Emma Goldman (Anarchist/Activist/Writer)
Emma Goldman (June 27 (NS), 1869 – May 14, 1940) was an anarchist known for her political activism, writing and speeches. She was born in Kovno in the Russian Empire (now Kaunas in Lithuania).
She played a pivotal role in the development of anarchist political philosophy in North America and Europe in the first half of the twentieth century.
Goldman emigrated to the US in 1885 and lived in New York City, where she joined the burgeoning anarchist movement.
Attracted to anarchism after the Haymarket affair, Goldman became a writer and a renowned lecturer on anarchist philosophy, women's rights, and social issues, attracting crowds of thousands.
She and anarchist writer Alexander Berkman, her lover and lifelong friend, planned to assassinate Henry Clay Frick as an act of propaganda of the deed. Though Frick survived the attempt on his life, Berkman was sentenced to twenty-two years in prison.
Goldman was imprisoned several times in the years that followed, for "inciting to riot" and illegally distributing information about birth control. In 1906, Goldman founded the anarchist journal Mother Earth.
In 1917, Goldman and Berkman were sentenced to two years in jail for conspiring to "induce persons not to register" for the newly instated draft. After their release from prison, they were arrested—along with hundreds of others—and deported to Russia. Initially supportive of that country's Bolshevik revolution, Goldman quickly voiced her opposition to the Soviet use of violence and the repression of independent voices.
In 1923, she wrote a book about her experiences, My Disillusionment in Russia. While living in England, Canada, and France, she wrote an autobiography called Living My Life. After the outbreak of the Spanish Civil War, she traveled to Spain to support the anarchist revolution there. She died in Toronto on May 14, 1940.
During her life, Goldman was lionized as a free-thinking "rebel woman" by admirers, and derided by critics as an advocate of politically motivated murder and violent revolution. Her writing and lectures spanned a wide variety of issues, including prisons, atheism, freedom of speech, militarism, capitalism, marriage, free love, and homosexuality. Although she distanced herself from first-wave feminism and its efforts toward women's suffrage, she developed new ways of incorporating gender politics into anarchism. After decades of obscurity, Goldman's iconic status was revived in the 1970s, when feminist and anarchist scholars rekindled popular interest in her life.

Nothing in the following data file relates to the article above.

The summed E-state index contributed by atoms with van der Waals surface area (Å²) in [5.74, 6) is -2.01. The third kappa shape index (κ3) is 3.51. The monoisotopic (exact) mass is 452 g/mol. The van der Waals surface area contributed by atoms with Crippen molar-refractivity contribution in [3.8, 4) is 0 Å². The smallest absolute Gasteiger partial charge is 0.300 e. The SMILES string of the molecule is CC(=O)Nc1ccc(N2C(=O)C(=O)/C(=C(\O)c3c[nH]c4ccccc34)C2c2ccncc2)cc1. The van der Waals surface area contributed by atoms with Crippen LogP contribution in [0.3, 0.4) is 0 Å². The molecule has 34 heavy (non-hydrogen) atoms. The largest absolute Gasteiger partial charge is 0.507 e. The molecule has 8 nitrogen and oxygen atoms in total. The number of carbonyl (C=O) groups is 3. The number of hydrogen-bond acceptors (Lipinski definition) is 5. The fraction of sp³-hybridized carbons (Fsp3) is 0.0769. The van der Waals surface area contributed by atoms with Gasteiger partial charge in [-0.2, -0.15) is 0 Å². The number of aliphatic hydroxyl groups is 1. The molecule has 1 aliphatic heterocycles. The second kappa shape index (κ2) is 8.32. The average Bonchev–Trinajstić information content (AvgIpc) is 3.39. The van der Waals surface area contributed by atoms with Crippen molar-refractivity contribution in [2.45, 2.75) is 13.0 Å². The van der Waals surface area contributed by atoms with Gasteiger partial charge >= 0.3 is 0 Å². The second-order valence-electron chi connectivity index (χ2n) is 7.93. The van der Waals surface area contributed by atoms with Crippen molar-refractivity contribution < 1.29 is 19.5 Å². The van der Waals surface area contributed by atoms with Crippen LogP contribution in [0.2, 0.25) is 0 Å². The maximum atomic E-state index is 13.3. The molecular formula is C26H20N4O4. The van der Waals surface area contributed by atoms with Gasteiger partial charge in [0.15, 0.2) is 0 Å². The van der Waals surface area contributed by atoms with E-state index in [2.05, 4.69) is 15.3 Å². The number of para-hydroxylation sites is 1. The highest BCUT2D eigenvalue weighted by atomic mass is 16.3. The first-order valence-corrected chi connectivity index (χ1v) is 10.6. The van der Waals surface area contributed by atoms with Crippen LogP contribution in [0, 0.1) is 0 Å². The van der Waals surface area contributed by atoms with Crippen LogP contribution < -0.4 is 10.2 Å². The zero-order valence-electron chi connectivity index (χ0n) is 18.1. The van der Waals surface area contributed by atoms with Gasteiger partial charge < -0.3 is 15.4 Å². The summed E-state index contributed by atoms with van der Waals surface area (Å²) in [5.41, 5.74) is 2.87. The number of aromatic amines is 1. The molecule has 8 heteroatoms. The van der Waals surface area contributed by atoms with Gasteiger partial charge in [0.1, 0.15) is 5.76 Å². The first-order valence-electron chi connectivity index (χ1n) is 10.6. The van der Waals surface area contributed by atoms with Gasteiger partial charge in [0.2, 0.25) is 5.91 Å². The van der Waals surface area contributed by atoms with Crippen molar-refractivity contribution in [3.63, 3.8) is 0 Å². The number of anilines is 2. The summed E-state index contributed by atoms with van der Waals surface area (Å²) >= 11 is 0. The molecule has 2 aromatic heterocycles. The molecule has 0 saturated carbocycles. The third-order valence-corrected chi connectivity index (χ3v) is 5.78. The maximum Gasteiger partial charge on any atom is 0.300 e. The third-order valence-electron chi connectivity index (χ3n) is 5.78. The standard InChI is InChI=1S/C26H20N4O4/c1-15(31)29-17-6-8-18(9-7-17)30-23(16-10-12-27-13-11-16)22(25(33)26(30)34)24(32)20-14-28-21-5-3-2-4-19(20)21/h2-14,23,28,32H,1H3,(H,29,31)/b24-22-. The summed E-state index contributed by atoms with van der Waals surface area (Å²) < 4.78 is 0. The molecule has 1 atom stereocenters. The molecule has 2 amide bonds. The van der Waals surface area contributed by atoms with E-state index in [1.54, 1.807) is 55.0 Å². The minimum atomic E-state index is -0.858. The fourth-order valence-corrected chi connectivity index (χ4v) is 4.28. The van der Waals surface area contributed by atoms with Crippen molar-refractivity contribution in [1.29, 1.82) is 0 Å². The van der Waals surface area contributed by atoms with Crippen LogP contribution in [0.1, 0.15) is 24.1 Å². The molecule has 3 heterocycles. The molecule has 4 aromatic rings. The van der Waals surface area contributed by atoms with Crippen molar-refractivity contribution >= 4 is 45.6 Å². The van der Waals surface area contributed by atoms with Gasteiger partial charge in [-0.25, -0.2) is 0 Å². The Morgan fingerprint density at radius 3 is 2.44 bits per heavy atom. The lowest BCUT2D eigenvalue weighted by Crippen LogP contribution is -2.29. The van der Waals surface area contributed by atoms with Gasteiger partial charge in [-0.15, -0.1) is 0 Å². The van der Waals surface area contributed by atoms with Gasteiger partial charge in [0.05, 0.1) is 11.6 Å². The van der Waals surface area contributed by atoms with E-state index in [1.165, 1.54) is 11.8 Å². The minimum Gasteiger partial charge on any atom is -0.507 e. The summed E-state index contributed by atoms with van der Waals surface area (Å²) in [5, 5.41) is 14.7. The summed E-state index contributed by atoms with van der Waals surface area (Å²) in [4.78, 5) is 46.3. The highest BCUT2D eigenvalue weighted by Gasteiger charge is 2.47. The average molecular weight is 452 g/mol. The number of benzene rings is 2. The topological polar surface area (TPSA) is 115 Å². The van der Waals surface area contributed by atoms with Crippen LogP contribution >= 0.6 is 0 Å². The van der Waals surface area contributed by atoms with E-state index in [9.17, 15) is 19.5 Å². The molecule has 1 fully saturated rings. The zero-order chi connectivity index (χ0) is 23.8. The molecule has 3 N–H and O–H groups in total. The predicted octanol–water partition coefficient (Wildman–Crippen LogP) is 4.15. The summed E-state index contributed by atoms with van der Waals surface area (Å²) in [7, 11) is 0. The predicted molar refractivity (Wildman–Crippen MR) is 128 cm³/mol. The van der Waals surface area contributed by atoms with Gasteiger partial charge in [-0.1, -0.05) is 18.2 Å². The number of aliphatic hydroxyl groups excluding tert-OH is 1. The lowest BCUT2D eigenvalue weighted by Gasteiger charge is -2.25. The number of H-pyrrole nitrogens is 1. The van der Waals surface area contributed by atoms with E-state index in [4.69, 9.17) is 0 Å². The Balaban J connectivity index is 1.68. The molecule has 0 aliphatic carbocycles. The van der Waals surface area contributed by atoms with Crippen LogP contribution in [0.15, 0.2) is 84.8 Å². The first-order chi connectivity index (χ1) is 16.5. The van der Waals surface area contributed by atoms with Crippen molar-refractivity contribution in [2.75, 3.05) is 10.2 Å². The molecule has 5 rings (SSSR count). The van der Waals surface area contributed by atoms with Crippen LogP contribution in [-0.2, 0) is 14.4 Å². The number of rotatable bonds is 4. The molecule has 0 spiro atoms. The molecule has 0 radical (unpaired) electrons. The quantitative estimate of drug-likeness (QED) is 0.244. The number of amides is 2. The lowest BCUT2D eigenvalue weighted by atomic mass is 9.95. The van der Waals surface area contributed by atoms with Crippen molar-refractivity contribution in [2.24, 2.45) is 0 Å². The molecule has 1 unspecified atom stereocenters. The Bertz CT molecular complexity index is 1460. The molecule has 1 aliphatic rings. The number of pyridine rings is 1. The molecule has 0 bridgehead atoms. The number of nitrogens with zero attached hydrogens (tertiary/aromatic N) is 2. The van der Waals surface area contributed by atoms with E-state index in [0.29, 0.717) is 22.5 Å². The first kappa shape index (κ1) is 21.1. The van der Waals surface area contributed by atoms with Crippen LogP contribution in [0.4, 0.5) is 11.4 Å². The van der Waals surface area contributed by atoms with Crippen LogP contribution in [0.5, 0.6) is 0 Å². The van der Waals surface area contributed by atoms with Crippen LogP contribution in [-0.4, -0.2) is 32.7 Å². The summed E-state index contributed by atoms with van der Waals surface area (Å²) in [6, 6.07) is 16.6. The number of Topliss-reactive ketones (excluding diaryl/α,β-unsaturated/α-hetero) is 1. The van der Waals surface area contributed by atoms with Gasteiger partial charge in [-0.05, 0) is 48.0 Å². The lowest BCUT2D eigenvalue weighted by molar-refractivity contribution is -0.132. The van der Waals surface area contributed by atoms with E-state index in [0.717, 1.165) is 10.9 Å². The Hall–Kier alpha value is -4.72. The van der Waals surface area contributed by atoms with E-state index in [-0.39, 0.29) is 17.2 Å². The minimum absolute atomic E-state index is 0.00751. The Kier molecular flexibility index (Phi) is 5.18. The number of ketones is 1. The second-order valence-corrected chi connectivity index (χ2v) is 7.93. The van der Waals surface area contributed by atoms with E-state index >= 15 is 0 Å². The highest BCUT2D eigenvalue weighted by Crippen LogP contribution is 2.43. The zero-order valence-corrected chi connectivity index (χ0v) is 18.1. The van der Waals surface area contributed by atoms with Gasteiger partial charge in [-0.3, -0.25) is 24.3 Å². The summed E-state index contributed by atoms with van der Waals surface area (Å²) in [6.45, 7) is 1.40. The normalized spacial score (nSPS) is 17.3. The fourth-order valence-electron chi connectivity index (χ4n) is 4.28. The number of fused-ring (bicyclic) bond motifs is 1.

Emma Goldman's Orthodox Jewish family lived in the Lithuanian city of Kaunas (called Kovno at the time, part of the Russian Empire). Goldman's mother Taube Bienowitch had been married before, to a man with whom she had two daughters—Helena in 1860 and Lena in 1862. When her first husband died of tuberculosis, Taube was devastated. Goldman later wrote: "Whatever love she had had died with the young man to whom she had been married at the age of fifteen."
Taube's second marriage was arranged by her family and, as Goldman puts it, "mismated from the first." Her second husband, Abraham Goldman, invested Taube's inheritance in a business that quickly failed. The ensuing hardship combined with the emotional distance of husband and wife to make the household a tense place for the children. When Taube became pregnant, Abraham hoped desperately for a son; a daughter, he believed, would serve as one more sign of failure. They eventually had three sons, but their first child together was a girl, Emma.
Emma Goldman was born on June 27, 1869. Her father used violence to punish his children, beating them when they disobeyed him. He used a whip only on Emma, the most rebellious of them. Her mother provided scarce comfort, calling only rarely on Abraham to tone down his beatings. Goldman later speculated that her father's furious temper was at least partly a result of sexual frustration.
Goldman's relationships with her sisters Lena and Helena were a study in contrasts. Helena, the oldest, provided the comfort they lacked from their mother; she filled Goldman's childhood with "whatever joy it had". Lena, however, was distant and uncharitable. The three sisters were joined by brothers Louis (who died at the age of six), Herman (born in 1872), and Moishe (born in 1879).
One of the first political moments that brought Berkman and Goldman together was the Homestead Strike. In June 1892, a steel plant in Homestead, Pennsylvania owned by Andrew Carnegie became the focus of national attention when talks between the Carnegie Steel Company and the Amalgamated Association of Iron and Steel Workers (AA) broke down.